Thursday, July 1, 2010

It was the human mind's final great parlor-trick: the perception of eternity in the place where you'd always expected to spend it

The opening line is from the story "That Feeling, You Can Only Say What It Is in French" which is not really one of my favorite stories of this collection, but I like this quote.  I like this story while I'm reading it, but as soon as I read the last sentence I'm done.  Out of sight, out of mind as it were.  But I made note of this line while reading the story this time and even though the rest of this entry will be about the story "1408" I wanted to include that line. 

First I want to get it out of the way that I love this story.  It is certainly my favorite of this collection and absolutely in my top 5 favorite short stories.  When I got to the last sentence of this tale, it certainly didn't leave me like the deja vu story did.  As a matter of fact as soon as I read that last sentence I exhaled (I didn't realize I had been holding my breath) and then I immediately went back to the beginning to do it again.  The emotion kind of reminded me of a roller coaster: there's a lot of build up as you climb that first hill, you're grasping tight and screaming as you go around the loops and corkscrews and then when you pull back into the station there's relief and you just want to hop back in line and do it again.  That's how I feel about roller coasters anyway and it's how I see this story.

"1408" is King's "story about the Ghostly Room At The Inn" (457) and I can say this is the only story that really scares me.  The other stories here might interest me or revolt me but this is really the only one that gets under my skin.  I think this is because of that first hill, the build up in Olin's office.  Mike Enslin wants to stay in the hotel's haunted room for his book and Olin has been trying to prevent this and this meeting at the beginning of the story is his last attempt to talk Mike out of his quest.  But the build up is subtle.  You know King is setting you up for the horror to come, but the foreshadowing doesn't beat you over the head.

At one point during this intro Mike pulls out his mini-recorder but soon this move has turned on him.  "Usually [the mini-recorder's] little red eye seemed to be watching the other guy, daring him to say the wrong thing.  This evening it seemed to be looking at Mike himself." (466).  This is the first of many times in this story that simple electronics become this evil presence, but on the first reading I didn't consciously fear the mini-recorder.  I just saw this as the first of many things not going the way Mike had intended, but the fact that the mini-recorder is one of the initial sources as discomfort sets you up for that discomfort later in the room.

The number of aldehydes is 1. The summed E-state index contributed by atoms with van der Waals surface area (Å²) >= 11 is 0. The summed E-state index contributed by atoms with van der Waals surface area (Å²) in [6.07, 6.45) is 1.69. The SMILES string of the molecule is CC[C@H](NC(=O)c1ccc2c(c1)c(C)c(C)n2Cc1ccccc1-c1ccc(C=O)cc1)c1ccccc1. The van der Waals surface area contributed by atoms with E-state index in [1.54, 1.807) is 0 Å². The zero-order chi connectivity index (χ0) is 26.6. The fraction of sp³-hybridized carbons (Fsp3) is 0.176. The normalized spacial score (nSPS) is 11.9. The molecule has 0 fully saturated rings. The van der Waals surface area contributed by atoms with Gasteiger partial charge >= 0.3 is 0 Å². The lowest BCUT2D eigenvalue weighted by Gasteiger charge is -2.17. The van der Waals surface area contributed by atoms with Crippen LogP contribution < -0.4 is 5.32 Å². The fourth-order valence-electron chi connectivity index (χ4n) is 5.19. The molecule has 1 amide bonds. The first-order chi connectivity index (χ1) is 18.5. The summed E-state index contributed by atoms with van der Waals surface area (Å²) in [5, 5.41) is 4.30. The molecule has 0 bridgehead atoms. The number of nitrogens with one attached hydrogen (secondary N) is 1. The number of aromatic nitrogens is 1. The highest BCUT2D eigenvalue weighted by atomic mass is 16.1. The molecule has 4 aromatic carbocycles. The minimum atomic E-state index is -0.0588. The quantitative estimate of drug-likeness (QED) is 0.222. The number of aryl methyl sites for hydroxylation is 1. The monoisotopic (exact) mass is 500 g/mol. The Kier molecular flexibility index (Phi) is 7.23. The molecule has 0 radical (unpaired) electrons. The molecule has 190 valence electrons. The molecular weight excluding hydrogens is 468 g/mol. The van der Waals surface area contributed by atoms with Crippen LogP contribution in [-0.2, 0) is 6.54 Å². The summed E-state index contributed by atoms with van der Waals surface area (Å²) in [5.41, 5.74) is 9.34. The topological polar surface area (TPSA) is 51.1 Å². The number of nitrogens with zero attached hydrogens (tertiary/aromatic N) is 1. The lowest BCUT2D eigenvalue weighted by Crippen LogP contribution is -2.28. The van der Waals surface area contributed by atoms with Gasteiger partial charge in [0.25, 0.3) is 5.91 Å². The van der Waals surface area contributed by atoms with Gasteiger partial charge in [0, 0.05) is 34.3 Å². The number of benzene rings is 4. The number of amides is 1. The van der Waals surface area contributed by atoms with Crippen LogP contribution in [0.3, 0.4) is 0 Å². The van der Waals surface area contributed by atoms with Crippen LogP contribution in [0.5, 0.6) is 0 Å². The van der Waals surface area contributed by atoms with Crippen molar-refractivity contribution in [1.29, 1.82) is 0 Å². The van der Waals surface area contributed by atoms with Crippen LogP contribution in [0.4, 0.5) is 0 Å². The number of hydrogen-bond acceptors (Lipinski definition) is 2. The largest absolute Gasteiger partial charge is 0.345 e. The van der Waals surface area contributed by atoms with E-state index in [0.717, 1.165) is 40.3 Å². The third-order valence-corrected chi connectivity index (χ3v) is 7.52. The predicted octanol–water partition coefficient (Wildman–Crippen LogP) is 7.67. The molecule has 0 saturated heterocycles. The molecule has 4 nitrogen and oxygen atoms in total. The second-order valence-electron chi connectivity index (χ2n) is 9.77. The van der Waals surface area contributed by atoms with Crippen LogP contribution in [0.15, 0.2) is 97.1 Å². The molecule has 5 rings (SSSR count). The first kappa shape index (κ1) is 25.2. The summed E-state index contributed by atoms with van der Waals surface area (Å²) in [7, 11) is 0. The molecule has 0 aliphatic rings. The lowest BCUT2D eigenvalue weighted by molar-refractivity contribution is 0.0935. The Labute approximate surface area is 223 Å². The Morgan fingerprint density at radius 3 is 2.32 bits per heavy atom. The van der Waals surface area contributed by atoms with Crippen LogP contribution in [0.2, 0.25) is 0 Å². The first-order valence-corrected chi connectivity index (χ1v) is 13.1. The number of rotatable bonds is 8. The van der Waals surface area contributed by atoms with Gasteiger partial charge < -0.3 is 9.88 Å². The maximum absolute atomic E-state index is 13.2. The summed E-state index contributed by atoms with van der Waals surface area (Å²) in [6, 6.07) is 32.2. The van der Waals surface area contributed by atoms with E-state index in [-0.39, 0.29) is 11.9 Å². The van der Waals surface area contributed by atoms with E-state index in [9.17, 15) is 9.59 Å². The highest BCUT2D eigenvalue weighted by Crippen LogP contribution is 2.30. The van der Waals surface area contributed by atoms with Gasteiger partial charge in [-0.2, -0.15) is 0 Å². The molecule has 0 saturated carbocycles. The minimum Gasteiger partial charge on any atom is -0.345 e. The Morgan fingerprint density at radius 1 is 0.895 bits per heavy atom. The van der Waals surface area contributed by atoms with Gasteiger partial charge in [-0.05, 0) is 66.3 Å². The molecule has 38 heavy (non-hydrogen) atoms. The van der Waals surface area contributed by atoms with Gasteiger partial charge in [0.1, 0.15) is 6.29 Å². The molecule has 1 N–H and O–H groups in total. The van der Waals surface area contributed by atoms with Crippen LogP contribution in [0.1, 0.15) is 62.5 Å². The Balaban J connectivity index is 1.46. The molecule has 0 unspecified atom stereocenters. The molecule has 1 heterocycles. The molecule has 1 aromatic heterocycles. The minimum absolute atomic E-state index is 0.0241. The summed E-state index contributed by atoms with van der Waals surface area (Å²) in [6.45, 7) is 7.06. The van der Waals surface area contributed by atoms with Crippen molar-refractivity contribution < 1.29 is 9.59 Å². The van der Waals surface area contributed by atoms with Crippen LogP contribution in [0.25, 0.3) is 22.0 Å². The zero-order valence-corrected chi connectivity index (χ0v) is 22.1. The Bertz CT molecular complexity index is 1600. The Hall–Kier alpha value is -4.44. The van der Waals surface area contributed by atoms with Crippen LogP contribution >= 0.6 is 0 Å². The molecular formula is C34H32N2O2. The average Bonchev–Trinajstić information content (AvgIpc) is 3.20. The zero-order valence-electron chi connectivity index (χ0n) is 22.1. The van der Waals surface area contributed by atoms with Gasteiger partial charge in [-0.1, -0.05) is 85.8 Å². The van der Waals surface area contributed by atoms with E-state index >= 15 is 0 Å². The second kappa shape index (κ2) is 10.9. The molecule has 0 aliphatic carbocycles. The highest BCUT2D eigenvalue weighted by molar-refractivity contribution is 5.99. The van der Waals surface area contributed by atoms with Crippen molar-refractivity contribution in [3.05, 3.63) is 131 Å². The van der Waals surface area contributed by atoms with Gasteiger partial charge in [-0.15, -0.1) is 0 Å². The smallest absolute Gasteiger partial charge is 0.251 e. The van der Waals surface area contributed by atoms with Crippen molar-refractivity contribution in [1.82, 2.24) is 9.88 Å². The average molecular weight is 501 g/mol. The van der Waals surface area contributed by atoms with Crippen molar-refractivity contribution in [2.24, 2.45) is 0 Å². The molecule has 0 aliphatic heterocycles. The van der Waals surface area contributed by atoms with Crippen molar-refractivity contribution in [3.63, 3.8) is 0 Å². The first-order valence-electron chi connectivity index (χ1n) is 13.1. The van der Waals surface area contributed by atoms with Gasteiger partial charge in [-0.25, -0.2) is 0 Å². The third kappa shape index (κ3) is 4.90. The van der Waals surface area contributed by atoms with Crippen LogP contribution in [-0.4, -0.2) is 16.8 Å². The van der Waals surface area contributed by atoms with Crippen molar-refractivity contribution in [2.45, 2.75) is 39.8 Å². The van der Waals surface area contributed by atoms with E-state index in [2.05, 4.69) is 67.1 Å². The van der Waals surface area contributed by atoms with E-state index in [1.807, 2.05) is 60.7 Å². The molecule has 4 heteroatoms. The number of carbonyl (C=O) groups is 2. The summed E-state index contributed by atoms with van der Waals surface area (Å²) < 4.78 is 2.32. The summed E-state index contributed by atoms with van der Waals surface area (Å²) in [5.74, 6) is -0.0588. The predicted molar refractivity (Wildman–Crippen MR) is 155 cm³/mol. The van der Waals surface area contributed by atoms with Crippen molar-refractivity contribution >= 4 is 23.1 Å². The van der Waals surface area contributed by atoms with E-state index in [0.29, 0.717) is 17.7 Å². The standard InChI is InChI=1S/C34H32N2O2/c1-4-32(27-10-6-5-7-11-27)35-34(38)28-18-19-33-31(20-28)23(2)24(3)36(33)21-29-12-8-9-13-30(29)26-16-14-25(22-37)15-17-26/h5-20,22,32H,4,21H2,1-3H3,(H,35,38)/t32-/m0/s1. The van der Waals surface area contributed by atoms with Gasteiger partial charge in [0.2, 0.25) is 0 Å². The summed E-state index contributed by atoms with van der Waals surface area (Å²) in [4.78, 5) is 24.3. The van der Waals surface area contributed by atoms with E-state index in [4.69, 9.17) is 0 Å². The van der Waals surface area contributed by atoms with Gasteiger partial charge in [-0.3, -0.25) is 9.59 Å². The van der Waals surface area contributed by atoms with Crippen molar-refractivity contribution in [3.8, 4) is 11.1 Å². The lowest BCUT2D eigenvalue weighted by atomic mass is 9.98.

The build up is my favorite part of the book and it contributes to the fear and unease I feel when Mike actually makes it up to the haunted room.  But the fear comes from Mike's time in the room.  I think this is because the horrors mostly stay on the peripherals.  There's something not quite right you just catch out of the corner of your eye and slowly it builds and it's a gradual build up.  Like a frog in a pot of boiling water, you don't notice how everything is going wrong until it's too late to turn back.

King mentions in the intro to this story there is an audio recording of this in the compilation Blood and Smoke.  I'd love to hear this.  I think I'll avoid the movie because I'm afraid not only will it not live up to what I hope it will be (and really, I don't see how it could, regardless of how well it's made) and I don't want the movie to taint how I feel about the story.  There's no moral reason for not wanting to see the movie; I just want the story to keep scaring me.

Next up on the reading queue: I Was Told There Would Be Cake by Sloane Crosley

Title quote from page 455

King, Stephen.  “1408”.  Everything’s Eventual: 14 Dark Tales.  Pocket Books: New York, 2002

1 comment:

  1. I have watched the movie. It was really good. But only now I know that it was adopted from a book. Nice review


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